In the reverse Pandora’s box that is the Nevada Legislature, hope popped out first, followed by curses.
Gov. Joe Lombardo and state lawmakers gathered in the second-floor Old Assembly Chambers in the state Capitol on Wednesday, just minutes before midnight, for the signing of two critical budget bills.
Their fate was in doubt for most of that day, as lawmakers negotiated under the threat of a veto of the K-12 education budget unless Lombardo’s education priorities were addressed. And after tense negotiations, they were.
The quid pro quo: a pair of bills to address school safety, which has become a big issue, especially in Las Vegas, where guns are routinely confiscated and where an Eldorado High School teacher was brutally assaulted by a student.
After amendments, the Legislature passed both Assembly Bill 285 by Assemblywoman Angie Taylor, D-Reno, and Assembly Bill 330, sought by Lombardo, both pertaining to discipline of students. Compromise on those bills paved the way for Lombardo to sign budget legislation that he might otherwise have rejected.
“So there was a lot of consternation early on in the process because my bill wasn’t getting heard, and then it got heard, it failed on the vine,” Lombardo said. His frustration is understandable, especially for a new governor learning that there are 63 mini-governors across the courtyard who are not easily led (even by their own leaders).
And, of course, you cannot subtract Lombardo’s desire to take political credit for accomplishments from the equation, any more than you can subtract Democrats’ desire to deny him that credit.
But beyond the politics, there’s some tough legislative work that got done.
“So it did take a lot of work, a lot of give and take, a lot of blood, sweat and maybe not tears but just a lot of the work,” Taylor said at the midnight news conference held to showcase the signing of the bills. “When there’s a lot at stake, then you put a lot into it.”
Lombardo agreed: “It’s a bipartisan effort that shows that we can work together for the benefit of Nevada and the kids, which is the most important piece.”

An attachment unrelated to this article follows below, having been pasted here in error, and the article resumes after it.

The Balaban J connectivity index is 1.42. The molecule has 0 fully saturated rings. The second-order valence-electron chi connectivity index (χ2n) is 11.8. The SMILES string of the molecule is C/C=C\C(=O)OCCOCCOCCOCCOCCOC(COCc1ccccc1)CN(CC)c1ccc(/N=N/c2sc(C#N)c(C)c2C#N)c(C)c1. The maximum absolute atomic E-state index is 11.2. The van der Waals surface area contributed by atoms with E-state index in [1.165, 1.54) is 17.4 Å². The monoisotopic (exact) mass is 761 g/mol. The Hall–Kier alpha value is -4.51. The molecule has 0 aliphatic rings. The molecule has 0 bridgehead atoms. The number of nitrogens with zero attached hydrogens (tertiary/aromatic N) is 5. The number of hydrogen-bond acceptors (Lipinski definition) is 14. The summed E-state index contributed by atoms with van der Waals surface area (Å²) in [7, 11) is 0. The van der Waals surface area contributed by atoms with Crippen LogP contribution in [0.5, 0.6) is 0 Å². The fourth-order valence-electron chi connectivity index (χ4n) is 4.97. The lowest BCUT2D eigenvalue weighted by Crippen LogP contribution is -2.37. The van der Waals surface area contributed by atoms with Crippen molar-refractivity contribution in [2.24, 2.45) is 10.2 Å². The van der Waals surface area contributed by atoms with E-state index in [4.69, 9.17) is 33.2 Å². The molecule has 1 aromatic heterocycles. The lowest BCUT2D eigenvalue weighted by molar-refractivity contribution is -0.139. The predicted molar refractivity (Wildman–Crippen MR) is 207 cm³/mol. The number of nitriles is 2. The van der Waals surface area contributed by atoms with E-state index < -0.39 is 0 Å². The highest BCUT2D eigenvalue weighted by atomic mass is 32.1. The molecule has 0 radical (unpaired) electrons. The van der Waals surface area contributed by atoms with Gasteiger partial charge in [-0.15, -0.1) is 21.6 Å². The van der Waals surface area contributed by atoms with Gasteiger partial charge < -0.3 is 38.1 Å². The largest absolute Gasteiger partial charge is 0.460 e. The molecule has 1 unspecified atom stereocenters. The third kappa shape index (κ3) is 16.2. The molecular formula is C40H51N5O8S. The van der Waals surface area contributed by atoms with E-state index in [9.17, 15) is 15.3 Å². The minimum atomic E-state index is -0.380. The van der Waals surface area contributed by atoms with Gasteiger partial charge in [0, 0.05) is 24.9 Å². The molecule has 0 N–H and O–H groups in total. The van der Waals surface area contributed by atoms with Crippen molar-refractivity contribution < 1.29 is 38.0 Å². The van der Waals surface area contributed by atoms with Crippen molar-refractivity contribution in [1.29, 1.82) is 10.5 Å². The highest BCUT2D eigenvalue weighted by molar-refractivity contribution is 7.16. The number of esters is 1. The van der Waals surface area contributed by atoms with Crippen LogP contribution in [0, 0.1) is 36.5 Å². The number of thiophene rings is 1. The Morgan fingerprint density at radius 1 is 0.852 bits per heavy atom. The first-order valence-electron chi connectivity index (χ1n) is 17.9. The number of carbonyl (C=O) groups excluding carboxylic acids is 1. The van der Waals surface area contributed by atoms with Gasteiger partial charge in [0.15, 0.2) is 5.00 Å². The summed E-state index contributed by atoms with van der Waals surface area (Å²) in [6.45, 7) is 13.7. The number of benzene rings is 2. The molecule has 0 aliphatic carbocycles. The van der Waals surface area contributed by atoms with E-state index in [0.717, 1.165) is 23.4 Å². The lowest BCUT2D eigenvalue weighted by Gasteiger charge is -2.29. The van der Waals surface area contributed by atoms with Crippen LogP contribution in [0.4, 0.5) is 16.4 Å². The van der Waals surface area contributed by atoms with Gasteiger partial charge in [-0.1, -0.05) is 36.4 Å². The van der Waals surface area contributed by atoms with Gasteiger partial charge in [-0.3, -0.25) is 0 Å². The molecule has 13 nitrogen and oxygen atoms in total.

Forgotten during the event was the fact that about a dozen Republicans — taking a lead from Lombardo — voted no last month on final passage of the very education bill that he signed as they stood smiling behind the governor. But all’s well once the compromise was struck.
Asked if the bill signing event would have happened had Lombardo not played hardball, the governor said no. “I think what you’re driving at, was it a hill to die for?” he said. “Yes, in my opinion, it was. I think it’s that important to the people in Nevada, to the parents in Nevada, to the kids in Nevada and for your governor, myself, for the success of our education system.”
But then, the curses.
Late Thursday, Lombardo vetoed the Appropriations Act, which funds a wide swath of state government, from health care to education to public safety. In his veto message, the governor acknowledged the bill largely reflects his own budget, submitted to the Legislature back in January. But he criticized it for relying on one-time money to fund ongoing expenses, and failing to increase the money sent to the state’s rainy day fund.
It creates the potential for Nevada to fall off a fiscal cliff, he said.
The veto of that budget, however, is more of a sign that negotiations on other Lombardo initiatives have hit a standstill than true dissatisfaction with the spending plan. Does anyone doubt that if lawmakers had devoted more money to Opportunity Scholarships, for example, Lombardo would have signed the supposedly flawed appropriations act in another act of compromise? Suddenly, the fiscal cliff would have just become a place to take in the pretty scenic view.
Hope of ending the session on time and finding the compromises necessary to avoid a special session and an extended standoff has gotten more scarce. But Lombardo and the Democrats have demonstrated that they know how to compromise and, when they work hard at it, can resolve their differences and get things done. That skill will be in high demand as the session reaches its final day on Monday, and the struggles for credit and blame reach new heights.
Maybe there’s a little more hope in that box?